World’s biggest ice sheet risks melting, causing spike in sea levels, study finds

Published: 
  • New warning that collapse of the East Antarctica Ice Sheet could raise sea level more than 50 metres
  • ‘The fate of the East Antarctic Ice Sheet remains very much in our hands,’ says one expert
Agence France-Presse |
Published: 
Comment

Latest Articles

Primary students’ screen time tripled during Covid outbreaks

A safe space to discuss sex on World Contraception Day

Flu could be a bigger problem than Covid in Hong Kong this winter

Hong Kong volunteer group collects surplus bread for those in need

The Lens: Russia calls up 300,000 reservists to fight in Ukraine

Hot Topics: What’s behind Hong Kong’s mourning of late Queen Elizabeth?

The East Antarctica Ice Sheet holds the vast majority of Earth’s glacier ice and sea levels would rise by 52 metres if it all melted. Photo: Shutterstock

The world’s biggest ice sheet could cause “several metres” of sea-level rise over centuries if the global temperature rises more than 2 degrees Celsius, according to a British study published Wednesday.

Researchers at Durham University concluded that if global greenhouse emissions remain high, the melting East Antarctica Ice Sheet (EAIS) could cause nearly half a metre of sea-level rise by 2100. Their analysis was published in the scientific journal Nature.

If emissions remain high beyond that, the EAIS could contribute around one to three metres to global sea levels by 2300, and two to five metres by 2500, they said.

Rainwater unsafe to drink due to high levels of toxic chemicals, study finds

However, if emissions were dramatically reduced, EAIS could contribute around two centimetres of sea level rise by 2100, according to the assessment. This would represent far less than the ice loss expected from Greenland and West Antarctica.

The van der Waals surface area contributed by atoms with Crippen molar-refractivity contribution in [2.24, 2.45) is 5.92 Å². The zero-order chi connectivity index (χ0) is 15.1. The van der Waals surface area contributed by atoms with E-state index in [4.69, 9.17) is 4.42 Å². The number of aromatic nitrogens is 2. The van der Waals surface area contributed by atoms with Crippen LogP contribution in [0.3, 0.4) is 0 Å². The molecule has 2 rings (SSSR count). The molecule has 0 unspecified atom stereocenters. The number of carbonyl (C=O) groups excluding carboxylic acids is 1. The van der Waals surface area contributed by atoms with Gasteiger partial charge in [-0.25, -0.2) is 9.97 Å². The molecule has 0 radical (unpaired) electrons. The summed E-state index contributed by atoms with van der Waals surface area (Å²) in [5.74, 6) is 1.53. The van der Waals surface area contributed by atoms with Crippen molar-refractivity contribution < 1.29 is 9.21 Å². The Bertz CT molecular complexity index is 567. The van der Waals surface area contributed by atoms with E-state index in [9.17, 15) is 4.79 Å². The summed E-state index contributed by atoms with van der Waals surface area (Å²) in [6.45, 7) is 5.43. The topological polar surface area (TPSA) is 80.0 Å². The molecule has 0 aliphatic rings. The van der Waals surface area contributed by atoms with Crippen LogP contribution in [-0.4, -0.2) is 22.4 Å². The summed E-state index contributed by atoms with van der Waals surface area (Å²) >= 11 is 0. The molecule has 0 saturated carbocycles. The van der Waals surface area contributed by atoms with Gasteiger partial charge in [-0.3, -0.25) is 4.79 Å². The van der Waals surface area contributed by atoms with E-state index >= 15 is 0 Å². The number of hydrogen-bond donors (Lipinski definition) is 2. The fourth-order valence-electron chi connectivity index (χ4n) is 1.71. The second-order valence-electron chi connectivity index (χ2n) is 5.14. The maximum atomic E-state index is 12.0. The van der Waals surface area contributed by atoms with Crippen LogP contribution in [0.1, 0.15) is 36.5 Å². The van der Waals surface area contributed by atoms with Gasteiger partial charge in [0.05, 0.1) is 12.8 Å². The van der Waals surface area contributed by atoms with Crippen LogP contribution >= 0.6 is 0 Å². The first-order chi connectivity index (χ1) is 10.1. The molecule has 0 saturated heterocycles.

“A key conclusion from our analysis is that the fate of the East Antarctic Ice Sheet remains very much in our hands,” said lead author Chris Stokes, from Durham University’s Department of Geography.

“This ice sheet is by far the largest on the planet, containing the equivalent of 52 metres of sea level and it’s really important that we do not awaken this sleeping giant.

Melting glaciers add to rising sea levels, resulting in increased coastal erosion and more frequent and intense coastal storms such as hurricanes and typhoons. Photo: Shutterstock

“Restricting global temperature increases to below the 2 degrees limit set by the Paris Climate Agreement should mean that we avoid the worst-case scenarios, or perhaps even halt the melting of the East Antarctic Ice Sheet, and therefore limit its impact on global sea level rise,” he added.

The study did note that the worst scenarios projected were “very unlikely”.

World leaders agreed at the 2015 UN Climate Change Conference in Paris to limit global warming to well below 2 degrees and pursue efforts to limit the rise to 1.5 degrees.

Earth ‘Overshoot Day’: human consumption exceeds what planet can produce in a year, NGOs warn

The research team, which included scientists from the UK, Australia, France and the US, analysed how the ice sheet responded to past warm periods when making their predictions.

They ran computer simulations to model the effects of different greenhouse gas emission levels and temperatures on the ice sheet by the years 2100, 2300 and 2500.

They found evidence to suggest that three million years ago, when temperatures were around 2-4 degrees higher than present, part of the EAIS “collapsed and contributed several metres to sea-level rise”.

Polar bears scavenge on rubbish, human food waste to cope with climate change

“Even as recently as 400,000 years ago – not that long ago on geological timescales – there is evidence that a part of the EAIS retreated 700km inland in response to only 1-2 degrees of global warming,” they added.

Nerilie Abram, a co-author of the study from the Australian National University in Canberra, warned the sheet “isn’t as stable and protected as we once thought.”

Sign up for the YP Teachers Newsletter
Get updates for teachers sent directly to your inbox
By registering, you agree to our T&C and Privacy Policy
Comment